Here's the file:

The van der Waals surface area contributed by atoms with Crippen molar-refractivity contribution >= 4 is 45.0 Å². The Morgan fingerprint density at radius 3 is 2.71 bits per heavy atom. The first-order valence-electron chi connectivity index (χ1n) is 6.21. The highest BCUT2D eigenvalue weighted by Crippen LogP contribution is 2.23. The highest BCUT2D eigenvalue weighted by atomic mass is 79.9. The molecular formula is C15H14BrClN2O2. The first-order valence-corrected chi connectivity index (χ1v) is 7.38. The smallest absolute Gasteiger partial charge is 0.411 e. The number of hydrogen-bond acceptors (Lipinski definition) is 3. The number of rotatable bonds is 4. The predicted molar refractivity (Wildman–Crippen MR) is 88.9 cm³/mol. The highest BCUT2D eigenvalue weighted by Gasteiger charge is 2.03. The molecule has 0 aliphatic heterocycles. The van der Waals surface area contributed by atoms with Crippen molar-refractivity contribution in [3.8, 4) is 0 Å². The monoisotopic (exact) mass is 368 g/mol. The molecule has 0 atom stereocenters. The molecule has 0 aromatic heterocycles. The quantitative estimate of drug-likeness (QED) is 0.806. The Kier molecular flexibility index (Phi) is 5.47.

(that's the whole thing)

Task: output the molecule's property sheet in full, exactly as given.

The van der Waals surface area contributed by atoms with Crippen molar-refractivity contribution >= 4 is 45.0 Å². The Morgan fingerprint density at radius 3 is 2.71 bits per heavy atom. The first-order valence-electron chi connectivity index (χ1n) is 6.21. The highest BCUT2D eigenvalue weighted by Crippen LogP contribution is 2.23. The highest BCUT2D eigenvalue weighted by atomic mass is 79.9. The molecular formula is C15H14BrClN2O2. The first-order valence-corrected chi connectivity index (χ1v) is 7.38. The smallest absolute Gasteiger partial charge is 0.411 e. The number of hydrogen-bond acceptors (Lipinski definition) is 3. The number of rotatable bonds is 4. The predicted molar refractivity (Wildman–Crippen MR) is 88.9 cm³/mol. The highest BCUT2D eigenvalue weighted by Gasteiger charge is 2.03. The molecule has 0 aliphatic heterocycles. The van der Waals surface area contributed by atoms with Crippen molar-refractivity contribution in [3.8, 4) is 0 Å². The monoisotopic (exact) mass is 368 g/mol. The molecule has 0 atom stereocenters. The molecule has 0 aromatic heterocycles. The quantitative estimate of drug-likeness (QED) is 0.806. The Kier molecular flexibility index (Phi) is 5.47.